The decision of the Kosovo Ministry of Interior to place every person entering Kosovo via any of the 6 border crossings, except for truck drivers and diplomats, in a preventive quarantine created a new problem for the emergency transportation of patients from Kosovo Serb communities. Upon entering Kosovo, drivers of ambulance vehicles operating within the Serbian healthcare system are required to spend 15 days in quarantine in Pristina.
While ambulances with patients from health centers and hospitals in Kosovo operating within the Serbian healthcare system can travel from Kosovo to central Serbia, even though the crossings are closed and controlled by the Serbian police, they face problems when returning to Kosovo.
An ambulance heading towards Strpce was forced to spend several hours on Jarinje border crossing yesterday waiting to be escorted into quarantine in Pristina.
The news was confirmed to KoSSev by Stojan Stanojkovic from the legal department of the Strpce Health Center, who added that the problem was eventually solved by the municipality and the Serbian-sponsored municipal emergency team who gave the order for the ambulance to drive back to Strpce.
According to Stanojkovic, for the time being, there are no confirmed coronavirus cases in this municipality, as the citizens are almost completely adhering to the advice of doctors and epidemiological services.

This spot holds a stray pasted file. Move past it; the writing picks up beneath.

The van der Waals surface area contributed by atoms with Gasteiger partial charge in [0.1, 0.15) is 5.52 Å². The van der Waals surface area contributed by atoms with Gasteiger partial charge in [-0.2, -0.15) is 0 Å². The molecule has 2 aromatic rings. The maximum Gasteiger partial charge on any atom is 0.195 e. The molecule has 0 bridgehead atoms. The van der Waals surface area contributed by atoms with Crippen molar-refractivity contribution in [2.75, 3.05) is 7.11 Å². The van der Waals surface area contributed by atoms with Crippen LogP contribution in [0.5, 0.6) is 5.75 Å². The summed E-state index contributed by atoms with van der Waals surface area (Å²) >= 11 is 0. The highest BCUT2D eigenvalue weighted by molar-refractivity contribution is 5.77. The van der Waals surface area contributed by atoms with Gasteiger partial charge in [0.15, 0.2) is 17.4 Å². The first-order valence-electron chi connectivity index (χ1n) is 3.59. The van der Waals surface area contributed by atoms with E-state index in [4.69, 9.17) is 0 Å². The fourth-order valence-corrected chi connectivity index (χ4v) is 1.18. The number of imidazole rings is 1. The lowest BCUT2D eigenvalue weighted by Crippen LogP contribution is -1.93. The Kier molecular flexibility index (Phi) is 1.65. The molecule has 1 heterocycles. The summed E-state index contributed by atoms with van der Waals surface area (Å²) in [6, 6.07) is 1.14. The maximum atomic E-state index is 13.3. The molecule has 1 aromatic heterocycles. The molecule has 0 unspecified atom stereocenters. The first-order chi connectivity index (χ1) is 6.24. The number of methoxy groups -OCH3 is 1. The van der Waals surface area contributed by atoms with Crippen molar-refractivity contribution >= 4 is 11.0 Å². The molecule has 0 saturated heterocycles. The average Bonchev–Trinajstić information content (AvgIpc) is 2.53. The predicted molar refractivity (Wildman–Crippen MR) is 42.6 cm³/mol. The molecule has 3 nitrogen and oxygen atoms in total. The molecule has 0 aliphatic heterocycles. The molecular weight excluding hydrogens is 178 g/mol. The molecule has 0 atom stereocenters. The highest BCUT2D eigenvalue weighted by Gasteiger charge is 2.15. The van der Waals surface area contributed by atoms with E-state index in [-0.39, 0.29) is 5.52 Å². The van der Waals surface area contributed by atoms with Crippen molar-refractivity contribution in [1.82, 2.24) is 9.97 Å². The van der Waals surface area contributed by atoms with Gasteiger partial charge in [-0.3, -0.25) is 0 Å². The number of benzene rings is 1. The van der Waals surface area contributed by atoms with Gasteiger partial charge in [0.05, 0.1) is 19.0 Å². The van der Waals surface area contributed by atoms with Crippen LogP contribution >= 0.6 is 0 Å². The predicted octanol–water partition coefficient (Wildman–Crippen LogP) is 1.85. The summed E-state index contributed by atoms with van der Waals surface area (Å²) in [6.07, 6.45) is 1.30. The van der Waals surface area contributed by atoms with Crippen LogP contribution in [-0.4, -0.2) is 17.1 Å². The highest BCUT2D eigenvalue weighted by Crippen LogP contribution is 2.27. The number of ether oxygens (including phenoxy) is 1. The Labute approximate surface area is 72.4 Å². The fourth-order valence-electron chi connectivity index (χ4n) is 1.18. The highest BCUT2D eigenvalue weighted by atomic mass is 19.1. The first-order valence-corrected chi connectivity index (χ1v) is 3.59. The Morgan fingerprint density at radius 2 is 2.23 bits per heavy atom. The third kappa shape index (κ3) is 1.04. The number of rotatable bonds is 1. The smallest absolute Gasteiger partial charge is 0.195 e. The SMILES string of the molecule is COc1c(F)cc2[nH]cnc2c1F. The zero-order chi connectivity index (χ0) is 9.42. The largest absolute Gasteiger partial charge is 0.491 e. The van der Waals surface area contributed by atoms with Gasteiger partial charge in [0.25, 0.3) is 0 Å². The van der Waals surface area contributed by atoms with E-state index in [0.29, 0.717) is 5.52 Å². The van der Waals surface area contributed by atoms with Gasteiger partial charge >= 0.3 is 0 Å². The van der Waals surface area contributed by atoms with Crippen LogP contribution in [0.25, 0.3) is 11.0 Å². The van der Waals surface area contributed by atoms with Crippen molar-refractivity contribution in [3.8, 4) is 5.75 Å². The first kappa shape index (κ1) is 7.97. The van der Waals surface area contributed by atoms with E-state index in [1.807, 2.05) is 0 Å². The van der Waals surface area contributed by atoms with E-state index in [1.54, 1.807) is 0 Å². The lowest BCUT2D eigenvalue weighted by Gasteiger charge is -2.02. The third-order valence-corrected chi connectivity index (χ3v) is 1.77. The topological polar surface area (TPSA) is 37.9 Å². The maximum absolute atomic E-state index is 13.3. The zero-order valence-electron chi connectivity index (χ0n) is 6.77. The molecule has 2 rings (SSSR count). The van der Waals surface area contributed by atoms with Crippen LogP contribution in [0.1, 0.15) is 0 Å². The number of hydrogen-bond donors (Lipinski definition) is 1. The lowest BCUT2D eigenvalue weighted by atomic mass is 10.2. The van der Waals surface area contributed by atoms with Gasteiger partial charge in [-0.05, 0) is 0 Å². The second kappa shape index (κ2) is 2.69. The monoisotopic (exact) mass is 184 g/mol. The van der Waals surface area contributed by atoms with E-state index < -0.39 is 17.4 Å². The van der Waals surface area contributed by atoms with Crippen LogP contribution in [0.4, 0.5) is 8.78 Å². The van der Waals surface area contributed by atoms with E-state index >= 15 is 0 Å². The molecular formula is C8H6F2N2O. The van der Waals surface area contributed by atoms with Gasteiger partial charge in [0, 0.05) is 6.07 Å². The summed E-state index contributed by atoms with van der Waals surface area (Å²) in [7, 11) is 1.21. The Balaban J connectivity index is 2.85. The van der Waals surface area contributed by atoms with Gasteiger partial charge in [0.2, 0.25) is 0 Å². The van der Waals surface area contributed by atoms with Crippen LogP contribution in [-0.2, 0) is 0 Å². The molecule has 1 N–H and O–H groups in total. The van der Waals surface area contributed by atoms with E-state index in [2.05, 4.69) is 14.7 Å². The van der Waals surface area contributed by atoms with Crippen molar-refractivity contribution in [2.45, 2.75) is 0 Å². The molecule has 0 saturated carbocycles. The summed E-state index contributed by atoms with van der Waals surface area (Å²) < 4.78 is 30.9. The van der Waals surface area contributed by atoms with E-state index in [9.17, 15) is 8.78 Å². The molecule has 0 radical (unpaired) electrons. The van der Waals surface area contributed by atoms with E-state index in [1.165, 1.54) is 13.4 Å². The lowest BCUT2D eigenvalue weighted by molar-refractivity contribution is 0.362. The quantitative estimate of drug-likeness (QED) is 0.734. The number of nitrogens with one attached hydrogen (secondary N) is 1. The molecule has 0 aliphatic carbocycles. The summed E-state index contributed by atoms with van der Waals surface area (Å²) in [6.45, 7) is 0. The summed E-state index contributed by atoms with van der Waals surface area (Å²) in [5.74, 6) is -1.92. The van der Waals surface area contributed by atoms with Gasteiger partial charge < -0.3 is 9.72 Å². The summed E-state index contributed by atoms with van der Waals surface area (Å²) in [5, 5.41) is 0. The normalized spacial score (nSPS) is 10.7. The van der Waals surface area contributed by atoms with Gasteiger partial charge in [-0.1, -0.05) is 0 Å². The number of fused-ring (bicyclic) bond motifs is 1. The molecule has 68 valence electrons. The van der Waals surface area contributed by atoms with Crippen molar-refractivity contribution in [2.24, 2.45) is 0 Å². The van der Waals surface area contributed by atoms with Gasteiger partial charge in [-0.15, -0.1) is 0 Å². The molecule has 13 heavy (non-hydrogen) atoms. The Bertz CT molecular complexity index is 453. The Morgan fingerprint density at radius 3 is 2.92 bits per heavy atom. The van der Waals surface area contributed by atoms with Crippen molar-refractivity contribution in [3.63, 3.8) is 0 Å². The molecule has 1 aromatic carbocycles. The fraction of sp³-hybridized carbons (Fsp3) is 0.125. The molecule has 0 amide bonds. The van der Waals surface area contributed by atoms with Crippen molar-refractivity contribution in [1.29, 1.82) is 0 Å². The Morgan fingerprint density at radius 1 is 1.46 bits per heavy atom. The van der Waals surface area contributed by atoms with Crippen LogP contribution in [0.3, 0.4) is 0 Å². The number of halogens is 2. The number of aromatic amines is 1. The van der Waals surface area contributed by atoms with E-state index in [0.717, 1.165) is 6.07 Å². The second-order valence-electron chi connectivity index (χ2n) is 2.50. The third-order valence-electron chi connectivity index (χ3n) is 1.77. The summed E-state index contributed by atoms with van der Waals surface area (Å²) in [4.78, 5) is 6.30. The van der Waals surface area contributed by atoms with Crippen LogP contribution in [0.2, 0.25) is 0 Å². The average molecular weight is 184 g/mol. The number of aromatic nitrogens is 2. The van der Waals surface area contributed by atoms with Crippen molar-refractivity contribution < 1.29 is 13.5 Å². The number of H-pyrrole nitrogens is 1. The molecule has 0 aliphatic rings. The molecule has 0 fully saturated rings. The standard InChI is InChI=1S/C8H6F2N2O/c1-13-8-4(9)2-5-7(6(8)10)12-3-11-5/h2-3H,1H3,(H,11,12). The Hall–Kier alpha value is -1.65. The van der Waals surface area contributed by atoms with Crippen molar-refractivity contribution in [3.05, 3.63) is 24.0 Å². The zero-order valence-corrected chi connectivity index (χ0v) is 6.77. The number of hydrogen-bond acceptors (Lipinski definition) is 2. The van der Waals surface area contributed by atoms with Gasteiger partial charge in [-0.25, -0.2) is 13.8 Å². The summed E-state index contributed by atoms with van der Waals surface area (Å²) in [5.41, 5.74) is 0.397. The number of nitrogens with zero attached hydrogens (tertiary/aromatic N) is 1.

Elek: It is the hardest for the patients
The deputy director of the North Mitrovica Hospital Center, Doctor Zlatan Elek confirmed for KoSSev that there are issues with ambulances entering Kosovo.
„The ambulance vehicles of the North Mitrovica Hospital Center experience no issues while going to central Serbia via Jarinje crossing and this is a regular procedure, but upon their return, the authorities in Pristina require staff to be quarantined in Pristina for 15 days,“ he said.
It makes work even more difficult given the already difficult conditions in which hospitals are now operating, so the patients with serious illnesses are referred for treatment in central Serbia, he also said.
Both Stanojkovic and Elek said that they addressed the Kosovo Office to resolve this issue.
An unnamed source close to the Kosovo Office confirmed for KoSSev that this office is involved in the process of solving this problem.
The liaison officer, Dejan Pavicevic is working on this issue, while also managing the arrivals of medical staff from central Serbia to Kosovo, who work at health facilities operating within the Serbian system in Kosovo.
Quarantine in Pristina
The same source close to the Kosovo Office also revealed that a number of citizens are currently quarantined in Pristina; however, the exact number has yet to be determined. Data on the number are still being collected, as Pristina does not notify the Serbian authorities on the matter.
Although a number of citizens told KoSSev that they were not informed about this measure, the same source, however, said that the citizens were aware of the measure, as the Serbian MIA has been conveying this information to passengers at the crossings from the Serb side.
The only preventive quarantine established so far is at the Pristina Student Center.
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